The Biggest Thing I Got From an MBA

I didn’t really have a good reason to get my MBA.

I already had the CFA designation and going to business school wasn’t going to change the trajectory of my career all that much…or so I thought.

Business school didn’t teach me to be any better at running a business or leadership or financial theory or entrepreneurship.

I don’t believe you can learn these things in a classroom. Certain things can only be learned through experience on the job or under the guidance of a willing mentor. Textbooks and theory can only get you so far.

While business school didn’t directly change my business acumen I did have a teacher who believed in me and pushed me to take a chance. I took a class on social entrepreneurship that had one of the best professors I’ve had in all of my years of schooling. He taught me a lot about the intersection of doing good business and staying true to yourself by being a good person in the business world.

The biggest project we worked on in this class required us to come up with an idea for a business that would help others by using what we’ve learned in our field. Mine dealt with improving the financial literacy of others through the use of technology by explaining¬†complex financial topics in a way normal people outside the world of finance could understand them.

I never intended to actually do anything with this project but when the class was over my professor urged me to try doing something with this idea. The most I had to lose was some time and effort.

A few short months later I started this website.


Business school is full of case studies about the characteristics of the most successful leaders, companies, businesses, and products. You’re taught that it makes sense to focus exclusively on successful enterprises but very few people are ever taught specifically about failure and how to deal with the hard things.

I came out of college with wildly unrealistic expectations about my career prospects. I had no idea what I wanted to do and knew next to nothing about the real world. Looking back on it now, it’s so clear but at the time I assumed the business world owed me something. My expectations of what my career should look like at its outset were completely out of whack with reality.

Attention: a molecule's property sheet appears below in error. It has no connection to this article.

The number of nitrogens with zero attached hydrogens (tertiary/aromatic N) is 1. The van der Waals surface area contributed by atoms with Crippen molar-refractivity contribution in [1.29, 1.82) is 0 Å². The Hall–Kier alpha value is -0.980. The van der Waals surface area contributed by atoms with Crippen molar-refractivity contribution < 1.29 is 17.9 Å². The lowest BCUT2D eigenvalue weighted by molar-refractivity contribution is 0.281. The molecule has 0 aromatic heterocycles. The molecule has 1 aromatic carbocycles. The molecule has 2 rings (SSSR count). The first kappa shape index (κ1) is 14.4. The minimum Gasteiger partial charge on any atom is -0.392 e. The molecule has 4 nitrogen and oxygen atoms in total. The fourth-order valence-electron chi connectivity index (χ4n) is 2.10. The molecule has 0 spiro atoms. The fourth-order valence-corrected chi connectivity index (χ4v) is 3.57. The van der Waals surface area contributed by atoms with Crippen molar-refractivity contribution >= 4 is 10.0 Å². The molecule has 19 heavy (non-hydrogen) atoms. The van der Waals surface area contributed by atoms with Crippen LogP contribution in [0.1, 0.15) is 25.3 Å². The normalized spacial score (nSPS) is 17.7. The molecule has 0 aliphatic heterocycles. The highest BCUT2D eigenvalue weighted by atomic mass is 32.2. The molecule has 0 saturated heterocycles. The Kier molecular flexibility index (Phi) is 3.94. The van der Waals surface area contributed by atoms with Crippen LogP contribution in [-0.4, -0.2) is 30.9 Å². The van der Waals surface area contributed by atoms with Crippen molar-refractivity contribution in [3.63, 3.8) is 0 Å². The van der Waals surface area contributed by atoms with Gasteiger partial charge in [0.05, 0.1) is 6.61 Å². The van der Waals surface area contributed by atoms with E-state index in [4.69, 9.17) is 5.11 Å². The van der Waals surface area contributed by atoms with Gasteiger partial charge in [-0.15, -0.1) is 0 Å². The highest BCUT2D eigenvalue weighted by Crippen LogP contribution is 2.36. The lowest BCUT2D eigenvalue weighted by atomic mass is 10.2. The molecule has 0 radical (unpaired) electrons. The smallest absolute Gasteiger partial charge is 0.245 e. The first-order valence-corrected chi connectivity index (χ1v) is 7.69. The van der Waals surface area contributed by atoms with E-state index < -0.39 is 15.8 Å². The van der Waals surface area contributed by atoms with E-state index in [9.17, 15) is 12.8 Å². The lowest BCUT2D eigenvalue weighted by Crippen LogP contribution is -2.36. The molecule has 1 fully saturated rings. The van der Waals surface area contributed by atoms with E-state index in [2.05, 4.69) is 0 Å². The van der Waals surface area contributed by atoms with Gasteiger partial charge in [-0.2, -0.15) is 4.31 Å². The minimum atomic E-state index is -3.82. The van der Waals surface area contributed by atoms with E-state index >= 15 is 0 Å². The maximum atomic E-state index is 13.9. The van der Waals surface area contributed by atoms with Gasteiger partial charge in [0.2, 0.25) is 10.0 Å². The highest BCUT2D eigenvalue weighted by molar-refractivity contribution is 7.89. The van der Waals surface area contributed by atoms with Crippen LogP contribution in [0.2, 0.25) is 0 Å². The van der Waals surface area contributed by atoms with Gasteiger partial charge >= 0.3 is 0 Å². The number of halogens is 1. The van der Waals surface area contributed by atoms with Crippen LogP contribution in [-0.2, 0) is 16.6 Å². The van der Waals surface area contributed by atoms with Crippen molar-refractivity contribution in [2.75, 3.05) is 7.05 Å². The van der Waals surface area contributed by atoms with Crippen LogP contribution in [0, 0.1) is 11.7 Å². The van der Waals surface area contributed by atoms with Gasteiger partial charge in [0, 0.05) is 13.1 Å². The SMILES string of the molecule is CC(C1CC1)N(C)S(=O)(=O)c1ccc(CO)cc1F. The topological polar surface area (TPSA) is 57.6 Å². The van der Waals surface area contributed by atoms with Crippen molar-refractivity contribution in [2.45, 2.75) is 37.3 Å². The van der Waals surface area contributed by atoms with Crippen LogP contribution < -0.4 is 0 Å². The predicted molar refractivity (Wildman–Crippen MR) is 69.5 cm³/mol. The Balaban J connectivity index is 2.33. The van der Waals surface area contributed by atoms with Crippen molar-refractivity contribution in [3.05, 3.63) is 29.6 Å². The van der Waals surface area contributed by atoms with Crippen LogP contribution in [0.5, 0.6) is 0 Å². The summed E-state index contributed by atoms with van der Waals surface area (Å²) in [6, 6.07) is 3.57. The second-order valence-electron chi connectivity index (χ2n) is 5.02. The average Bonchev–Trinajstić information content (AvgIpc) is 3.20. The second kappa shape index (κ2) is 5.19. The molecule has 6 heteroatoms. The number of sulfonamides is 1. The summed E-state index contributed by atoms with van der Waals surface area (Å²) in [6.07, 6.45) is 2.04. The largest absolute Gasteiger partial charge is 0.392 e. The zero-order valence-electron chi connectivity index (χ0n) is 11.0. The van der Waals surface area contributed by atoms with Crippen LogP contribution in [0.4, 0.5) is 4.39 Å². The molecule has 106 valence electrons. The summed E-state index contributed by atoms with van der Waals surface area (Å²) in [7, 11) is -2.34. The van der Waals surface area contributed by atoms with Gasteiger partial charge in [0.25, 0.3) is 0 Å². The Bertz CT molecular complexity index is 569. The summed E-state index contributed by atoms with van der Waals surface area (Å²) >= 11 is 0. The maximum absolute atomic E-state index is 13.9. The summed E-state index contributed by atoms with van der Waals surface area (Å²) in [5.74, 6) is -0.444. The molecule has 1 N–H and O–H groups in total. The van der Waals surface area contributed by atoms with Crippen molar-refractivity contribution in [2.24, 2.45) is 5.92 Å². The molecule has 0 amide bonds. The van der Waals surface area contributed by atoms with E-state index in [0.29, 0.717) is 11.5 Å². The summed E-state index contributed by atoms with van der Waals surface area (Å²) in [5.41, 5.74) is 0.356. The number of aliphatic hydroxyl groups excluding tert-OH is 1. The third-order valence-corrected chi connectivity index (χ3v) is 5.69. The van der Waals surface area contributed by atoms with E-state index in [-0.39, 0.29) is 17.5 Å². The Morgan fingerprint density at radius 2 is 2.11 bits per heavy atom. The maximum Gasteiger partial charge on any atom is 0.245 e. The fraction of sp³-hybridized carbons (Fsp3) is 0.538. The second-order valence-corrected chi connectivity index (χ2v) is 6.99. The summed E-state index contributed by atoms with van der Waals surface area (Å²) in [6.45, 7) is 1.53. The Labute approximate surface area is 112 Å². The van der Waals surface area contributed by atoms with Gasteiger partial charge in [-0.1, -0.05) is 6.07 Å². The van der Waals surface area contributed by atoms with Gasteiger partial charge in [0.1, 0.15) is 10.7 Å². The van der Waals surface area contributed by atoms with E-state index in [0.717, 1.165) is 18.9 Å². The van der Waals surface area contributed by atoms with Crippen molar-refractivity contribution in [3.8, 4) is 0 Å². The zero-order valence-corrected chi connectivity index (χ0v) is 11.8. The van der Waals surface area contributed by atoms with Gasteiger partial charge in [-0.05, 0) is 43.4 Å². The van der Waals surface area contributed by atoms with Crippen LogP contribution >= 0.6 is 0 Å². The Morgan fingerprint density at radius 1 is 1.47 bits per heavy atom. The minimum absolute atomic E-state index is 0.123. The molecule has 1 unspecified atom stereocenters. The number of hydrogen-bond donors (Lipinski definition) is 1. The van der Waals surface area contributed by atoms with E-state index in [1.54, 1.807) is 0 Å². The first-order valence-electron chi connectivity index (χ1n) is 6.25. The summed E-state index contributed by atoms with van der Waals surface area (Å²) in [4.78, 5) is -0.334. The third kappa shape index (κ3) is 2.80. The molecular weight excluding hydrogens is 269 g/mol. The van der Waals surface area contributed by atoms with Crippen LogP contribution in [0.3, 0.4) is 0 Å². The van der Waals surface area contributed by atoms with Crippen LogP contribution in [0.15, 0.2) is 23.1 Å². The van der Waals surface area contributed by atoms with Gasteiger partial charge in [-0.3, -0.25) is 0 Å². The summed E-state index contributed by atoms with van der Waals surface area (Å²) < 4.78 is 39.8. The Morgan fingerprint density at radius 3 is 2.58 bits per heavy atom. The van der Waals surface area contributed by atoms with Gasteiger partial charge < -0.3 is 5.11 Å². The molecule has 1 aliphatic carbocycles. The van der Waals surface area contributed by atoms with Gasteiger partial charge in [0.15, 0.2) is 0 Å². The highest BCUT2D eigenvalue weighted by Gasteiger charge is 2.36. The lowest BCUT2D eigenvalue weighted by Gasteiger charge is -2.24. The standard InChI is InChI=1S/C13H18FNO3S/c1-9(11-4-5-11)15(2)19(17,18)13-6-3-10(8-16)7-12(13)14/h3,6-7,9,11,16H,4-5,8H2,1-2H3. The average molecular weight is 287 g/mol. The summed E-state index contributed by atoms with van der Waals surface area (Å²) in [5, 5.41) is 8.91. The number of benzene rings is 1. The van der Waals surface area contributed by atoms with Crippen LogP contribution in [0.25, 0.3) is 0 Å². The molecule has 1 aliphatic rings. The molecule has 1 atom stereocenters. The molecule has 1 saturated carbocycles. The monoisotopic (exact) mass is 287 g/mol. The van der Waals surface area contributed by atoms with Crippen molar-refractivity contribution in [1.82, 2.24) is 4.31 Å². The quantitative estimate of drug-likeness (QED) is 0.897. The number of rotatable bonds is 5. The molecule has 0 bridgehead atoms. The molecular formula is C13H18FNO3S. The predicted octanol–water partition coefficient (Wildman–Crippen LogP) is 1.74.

When things didn’t go exactly as I had planned it was easy to place the blame on others. Part of my problem was I should have had lower expectations from the outset. The beauty of lowering your expectations is you don’t put nearly as much pressure on yourself when you have the inevitable bump in the road. It frees you up from focusing on all of the things that could go wrong because you start with the expectation that things will definitely go wrong at some point.

With high expectations, it’s easier to give up at the first sign of trouble. When you start out with low expectations, you don’t go into things afraid of making a mistake or even failing. You can give yourself permission to try new things, explore, and go outside of your comfort zone.


I spent three days this past week in New York City at the brand new headquarters of Ritholtz Wealth Management, the firm I work for remotely from my home base in West Michigan.

If you would have told me this when I was going through business school I would have said you were out of your mind.

I never intended for any of this to happen — the writing, the books, the new career path, the conferences, the interviews, the speeches, the podcast, the new friendships and business relationships. It still boggles my mind that things worked out this way.

Someone asked me this week how long it took for things to gain some traction here. I would say my readers for the first 6-9 months consisted of mostly friends and family. There were a number of occasions where I considered giving up because I didn’t really see it going anywhere.

Writing in high school and college was not something I excelled in. In fact, I hated it. So turning into someone who writes on a regular basis has been something of a shock to me.

But once it became part of my daily routine I found the writing process to be somewhat cathartic. My learning and reading ramped up big time. I enjoy the writing process immensely.

Once I came to that conclusion I knew I would continue writing if anyone was reading or not.


I didn’t really read much (at all) in high school or college. So I had plenty of catching up to do when I finally realized I didn’t really know anything when I graduated. This was one of the best things that could have happened because it forced me to seek a self-education.

I asked everyone I came into contact with on the job what their favorite business, investing, or personal finance books were and I devoured each and every one. These books led me to explore other areas such as psychology, history, statistics, and human behavior.

You could probably put together your own MBA much in this same way by simply reading on a wide range of topics. I’ve always wondered why more business schools don’t assign actual books in lieu of textbooks.

Getting my MBA didn’t necessarily give me a better understanding of the business world than I got through this self-education. But without my MBA and my class on entrepreneurship, I never would have started this website and everything else that came along with it.

I was basically bored and needed something to scratch an itch and this happened to be it.

I guess my point here is that life doesn’t always give you exactly what you’re looking for at first glance. But occasionally it can give you something you never knew you wanted or needed as long as you’re willing to take a chance on something new to see what happens.

Life is random like that.

Further Reading:
What They Don’t Teach You in Business School
The CFA vs. MBA Decision